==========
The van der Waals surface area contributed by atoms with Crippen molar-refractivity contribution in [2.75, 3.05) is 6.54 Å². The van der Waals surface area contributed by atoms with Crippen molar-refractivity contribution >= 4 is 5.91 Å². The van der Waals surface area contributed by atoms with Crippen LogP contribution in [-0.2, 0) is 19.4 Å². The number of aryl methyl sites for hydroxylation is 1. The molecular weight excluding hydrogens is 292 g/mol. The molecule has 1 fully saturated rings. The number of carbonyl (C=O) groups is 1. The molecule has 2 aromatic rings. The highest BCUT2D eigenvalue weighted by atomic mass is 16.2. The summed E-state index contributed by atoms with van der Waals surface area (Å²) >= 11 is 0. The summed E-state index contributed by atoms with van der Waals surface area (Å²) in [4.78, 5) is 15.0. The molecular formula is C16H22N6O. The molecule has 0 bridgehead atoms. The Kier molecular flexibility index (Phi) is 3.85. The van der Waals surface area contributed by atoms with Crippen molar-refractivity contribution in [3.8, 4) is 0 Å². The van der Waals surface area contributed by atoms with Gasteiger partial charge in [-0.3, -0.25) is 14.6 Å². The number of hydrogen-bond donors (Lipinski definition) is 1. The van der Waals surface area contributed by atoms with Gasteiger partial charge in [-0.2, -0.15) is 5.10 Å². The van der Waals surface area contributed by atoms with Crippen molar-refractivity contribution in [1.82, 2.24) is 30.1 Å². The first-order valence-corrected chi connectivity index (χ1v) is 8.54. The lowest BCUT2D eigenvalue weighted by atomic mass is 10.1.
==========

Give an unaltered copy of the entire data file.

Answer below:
The van der Waals surface area contributed by atoms with Crippen molar-refractivity contribution in [2.75, 3.05) is 6.54 Å². The van der Waals surface area contributed by atoms with Crippen molar-refractivity contribution >= 4 is 5.91 Å². The van der Waals surface area contributed by atoms with Crippen LogP contribution in [-0.2, 0) is 19.4 Å². The number of aryl methyl sites for hydroxylation is 1. The molecular weight excluding hydrogens is 292 g/mol. The molecule has 1 fully saturated rings. The number of carbonyl (C=O) groups is 1. The molecule has 2 aromatic rings. The highest BCUT2D eigenvalue weighted by atomic mass is 16.2. The summed E-state index contributed by atoms with van der Waals surface area (Å²) >= 11 is 0. The summed E-state index contributed by atoms with van der Waals surface area (Å²) in [4.78, 5) is 15.0. The molecular formula is C16H22N6O. The molecule has 0 bridgehead atoms. The Kier molecular flexibility index (Phi) is 3.85. The van der Waals surface area contributed by atoms with Crippen molar-refractivity contribution in [3.8, 4) is 0 Å². The van der Waals surface area contributed by atoms with Gasteiger partial charge in [-0.3, -0.25) is 14.6 Å². The number of hydrogen-bond donors (Lipinski definition) is 1. The van der Waals surface area contributed by atoms with Gasteiger partial charge in [-0.2, -0.15) is 5.10 Å². The van der Waals surface area contributed by atoms with Crippen molar-refractivity contribution in [1.82, 2.24) is 30.1 Å². The first-order valence-corrected chi connectivity index (χ1v) is 8.54. The lowest BCUT2D eigenvalue weighted by atomic mass is 10.1.